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Noncompete agreements: Follow Calif. lead and scrap them

In its efforts to set the best possible conditions for innovation, Massachusetts can learn a few things from California. The startup community here increasingly emulates the fluid, collaborative style of Silicon Valley, where a high tolerance for risk and a tendency toward “coopetition” — that is, the recognition that even rival firms can work together on shared business interests — have helped create mammoths like Apple, Google, and Facebook. Now, Massachusetts, which historically has been successful as a breeding ground for world-leading companies, needs to borrow another page from its West Coast frenemy: California courts generally don’t enforce so-called noncompete agreements, which keep employees from leaving existing tech giants to do their own thing. Governor Patrick is wisely urging the Legislature to follow California’s lead.

Massachusetts companies that use noncompete clauses — under which employees sign away their right to go to work for a competing firm, or start their own company in the same field, for a specified time period — view these strictures as a way to protect their trade secrets. It’s easy to see why established technology firms, such as local tech titan EMC, might support the status quo.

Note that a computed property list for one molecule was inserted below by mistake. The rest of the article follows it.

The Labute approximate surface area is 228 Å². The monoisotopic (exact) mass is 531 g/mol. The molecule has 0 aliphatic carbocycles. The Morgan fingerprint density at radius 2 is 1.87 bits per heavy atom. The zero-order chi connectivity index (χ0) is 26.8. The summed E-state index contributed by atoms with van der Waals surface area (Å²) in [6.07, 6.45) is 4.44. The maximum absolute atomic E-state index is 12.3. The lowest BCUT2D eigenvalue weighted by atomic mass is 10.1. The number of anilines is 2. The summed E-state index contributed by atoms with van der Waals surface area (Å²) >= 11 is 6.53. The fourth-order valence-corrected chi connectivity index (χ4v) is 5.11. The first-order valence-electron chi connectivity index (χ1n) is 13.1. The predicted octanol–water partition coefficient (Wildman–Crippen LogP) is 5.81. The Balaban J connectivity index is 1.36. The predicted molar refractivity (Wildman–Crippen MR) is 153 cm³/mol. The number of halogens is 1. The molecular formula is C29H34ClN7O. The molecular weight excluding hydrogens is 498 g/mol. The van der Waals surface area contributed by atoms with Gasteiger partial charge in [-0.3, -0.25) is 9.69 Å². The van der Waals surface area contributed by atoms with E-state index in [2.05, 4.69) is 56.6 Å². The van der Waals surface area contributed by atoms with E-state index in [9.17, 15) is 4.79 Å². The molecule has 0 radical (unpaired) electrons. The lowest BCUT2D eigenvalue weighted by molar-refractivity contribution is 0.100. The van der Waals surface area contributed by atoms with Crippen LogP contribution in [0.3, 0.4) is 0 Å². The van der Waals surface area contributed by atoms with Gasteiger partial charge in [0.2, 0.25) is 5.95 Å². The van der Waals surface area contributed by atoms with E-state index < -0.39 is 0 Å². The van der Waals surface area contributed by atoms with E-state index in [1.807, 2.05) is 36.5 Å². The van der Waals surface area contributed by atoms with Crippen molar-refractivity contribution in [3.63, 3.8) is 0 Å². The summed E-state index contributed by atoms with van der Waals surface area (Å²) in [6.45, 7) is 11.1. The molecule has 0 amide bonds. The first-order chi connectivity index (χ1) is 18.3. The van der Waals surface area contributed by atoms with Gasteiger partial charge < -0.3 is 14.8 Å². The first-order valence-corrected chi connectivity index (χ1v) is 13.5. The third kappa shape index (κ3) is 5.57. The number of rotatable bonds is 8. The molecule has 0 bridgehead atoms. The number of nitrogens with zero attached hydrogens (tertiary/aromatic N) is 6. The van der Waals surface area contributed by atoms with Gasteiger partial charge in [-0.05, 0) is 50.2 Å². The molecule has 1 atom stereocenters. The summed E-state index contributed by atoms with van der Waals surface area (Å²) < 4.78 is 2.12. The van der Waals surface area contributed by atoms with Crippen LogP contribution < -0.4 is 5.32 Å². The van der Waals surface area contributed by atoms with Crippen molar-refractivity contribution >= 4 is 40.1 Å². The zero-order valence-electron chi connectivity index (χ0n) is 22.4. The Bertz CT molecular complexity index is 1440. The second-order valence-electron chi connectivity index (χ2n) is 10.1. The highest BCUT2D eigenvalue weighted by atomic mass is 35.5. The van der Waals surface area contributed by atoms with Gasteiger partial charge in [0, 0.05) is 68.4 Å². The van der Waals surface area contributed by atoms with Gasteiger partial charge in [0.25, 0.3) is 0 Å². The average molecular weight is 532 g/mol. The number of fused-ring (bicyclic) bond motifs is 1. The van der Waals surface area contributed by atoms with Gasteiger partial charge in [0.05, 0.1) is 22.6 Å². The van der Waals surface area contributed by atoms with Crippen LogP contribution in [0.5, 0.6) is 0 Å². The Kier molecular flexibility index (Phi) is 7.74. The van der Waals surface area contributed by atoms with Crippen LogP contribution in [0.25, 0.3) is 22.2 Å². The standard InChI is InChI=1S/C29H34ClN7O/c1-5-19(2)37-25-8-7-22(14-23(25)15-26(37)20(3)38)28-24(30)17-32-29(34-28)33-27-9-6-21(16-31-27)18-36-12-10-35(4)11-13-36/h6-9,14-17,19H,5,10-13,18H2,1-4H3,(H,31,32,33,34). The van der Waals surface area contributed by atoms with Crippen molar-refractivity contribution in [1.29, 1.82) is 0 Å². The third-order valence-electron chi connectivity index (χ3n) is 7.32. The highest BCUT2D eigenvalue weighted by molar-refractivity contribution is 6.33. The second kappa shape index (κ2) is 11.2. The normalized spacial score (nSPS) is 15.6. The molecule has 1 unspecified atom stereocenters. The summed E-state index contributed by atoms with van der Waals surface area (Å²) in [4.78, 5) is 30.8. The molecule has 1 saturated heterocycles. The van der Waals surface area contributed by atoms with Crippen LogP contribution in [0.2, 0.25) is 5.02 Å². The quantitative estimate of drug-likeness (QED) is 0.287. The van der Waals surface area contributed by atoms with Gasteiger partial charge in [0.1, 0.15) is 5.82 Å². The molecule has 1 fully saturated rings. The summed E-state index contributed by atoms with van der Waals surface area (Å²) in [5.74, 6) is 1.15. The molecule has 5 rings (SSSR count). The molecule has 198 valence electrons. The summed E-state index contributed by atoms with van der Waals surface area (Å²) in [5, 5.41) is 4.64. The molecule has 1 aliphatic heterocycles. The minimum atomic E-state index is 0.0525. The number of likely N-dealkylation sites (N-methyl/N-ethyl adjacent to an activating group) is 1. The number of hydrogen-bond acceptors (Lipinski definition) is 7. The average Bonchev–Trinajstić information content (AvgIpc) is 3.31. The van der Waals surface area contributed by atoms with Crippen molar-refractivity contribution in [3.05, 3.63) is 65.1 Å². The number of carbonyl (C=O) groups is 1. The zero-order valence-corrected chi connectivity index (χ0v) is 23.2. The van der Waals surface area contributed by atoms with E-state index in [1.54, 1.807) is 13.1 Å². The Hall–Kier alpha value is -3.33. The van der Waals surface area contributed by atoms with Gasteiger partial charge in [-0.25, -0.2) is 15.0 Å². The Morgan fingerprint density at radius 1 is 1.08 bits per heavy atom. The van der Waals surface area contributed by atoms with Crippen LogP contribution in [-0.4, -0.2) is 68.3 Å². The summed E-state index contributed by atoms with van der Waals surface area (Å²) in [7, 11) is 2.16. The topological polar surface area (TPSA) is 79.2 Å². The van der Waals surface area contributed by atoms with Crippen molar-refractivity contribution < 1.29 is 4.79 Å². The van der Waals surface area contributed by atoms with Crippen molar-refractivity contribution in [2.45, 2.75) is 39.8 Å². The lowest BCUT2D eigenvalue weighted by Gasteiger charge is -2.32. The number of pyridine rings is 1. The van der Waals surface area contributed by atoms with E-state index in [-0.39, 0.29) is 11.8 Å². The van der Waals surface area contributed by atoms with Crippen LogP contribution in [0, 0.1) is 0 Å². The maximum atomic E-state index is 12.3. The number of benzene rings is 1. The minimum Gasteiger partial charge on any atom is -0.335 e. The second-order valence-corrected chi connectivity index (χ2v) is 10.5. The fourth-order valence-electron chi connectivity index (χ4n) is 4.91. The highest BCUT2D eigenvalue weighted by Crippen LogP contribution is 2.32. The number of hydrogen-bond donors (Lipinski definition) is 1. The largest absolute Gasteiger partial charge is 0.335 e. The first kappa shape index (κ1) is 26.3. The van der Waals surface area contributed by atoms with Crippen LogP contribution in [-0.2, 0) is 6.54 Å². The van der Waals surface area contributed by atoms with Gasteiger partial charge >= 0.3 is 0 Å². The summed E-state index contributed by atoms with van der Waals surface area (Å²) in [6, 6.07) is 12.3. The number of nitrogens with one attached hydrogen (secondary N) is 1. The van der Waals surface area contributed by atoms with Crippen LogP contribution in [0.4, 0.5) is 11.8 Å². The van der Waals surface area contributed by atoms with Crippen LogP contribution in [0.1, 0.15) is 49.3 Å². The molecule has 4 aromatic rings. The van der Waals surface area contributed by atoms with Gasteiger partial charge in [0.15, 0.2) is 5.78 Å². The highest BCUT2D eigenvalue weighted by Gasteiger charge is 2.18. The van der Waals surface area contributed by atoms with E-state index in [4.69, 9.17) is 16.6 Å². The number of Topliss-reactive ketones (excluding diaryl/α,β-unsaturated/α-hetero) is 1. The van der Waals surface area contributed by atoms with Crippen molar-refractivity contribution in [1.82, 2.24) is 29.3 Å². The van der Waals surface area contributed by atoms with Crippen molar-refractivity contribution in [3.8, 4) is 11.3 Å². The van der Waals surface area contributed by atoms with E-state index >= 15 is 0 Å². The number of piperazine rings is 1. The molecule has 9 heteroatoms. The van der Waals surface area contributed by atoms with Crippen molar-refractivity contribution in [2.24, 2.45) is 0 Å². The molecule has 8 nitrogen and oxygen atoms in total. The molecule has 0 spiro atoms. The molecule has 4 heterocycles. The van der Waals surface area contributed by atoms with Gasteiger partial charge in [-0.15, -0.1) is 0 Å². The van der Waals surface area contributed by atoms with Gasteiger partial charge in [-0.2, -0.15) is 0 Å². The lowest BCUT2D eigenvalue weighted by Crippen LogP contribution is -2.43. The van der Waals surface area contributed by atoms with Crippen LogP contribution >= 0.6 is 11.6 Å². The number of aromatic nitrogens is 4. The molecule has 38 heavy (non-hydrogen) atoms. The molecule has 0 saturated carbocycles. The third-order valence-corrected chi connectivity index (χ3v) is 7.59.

Yet noncompete agreements can also have negative effects for workers — by tying them to jobs they dislike, preventing them from launching new ventures, nudging them to seek new positions outside of their area of expertise, or even preventing them from finding new work after they’ve been laid off. Because they discourage workers from striking out on their own, noncompetes can also become an albatross for innovation. That’s why many in the local venture-capital and startup communities are backing Patrick’s plan.


There are ways to protect intellectual property while getting rid of noncompetes. Patrick wants Massachusetts to adopt the Uniform Trade Secrets Act, which allows employees to take new jobs or start new businesses while prohibiting them from taking their current employer’s intellectual property. Massachusetts remains one of only a handful of states that have yet to adopt the Uniform Trade Secrets Act.

Tech firms understandably want to protect their intellectual property, but that shouldn’t also give them license to stifle competition. What are our homegrown tech leaders afraid of that Silicon Valley’s largest companies aren’t? Patrick’s bill would provide the right safeguards while creating even more fertile ground for innovation.

Correction: An earlier version of this editorial incorrectly included New Jersey and Texas among the states that have not adopted the Uniform Trade Secrets Act.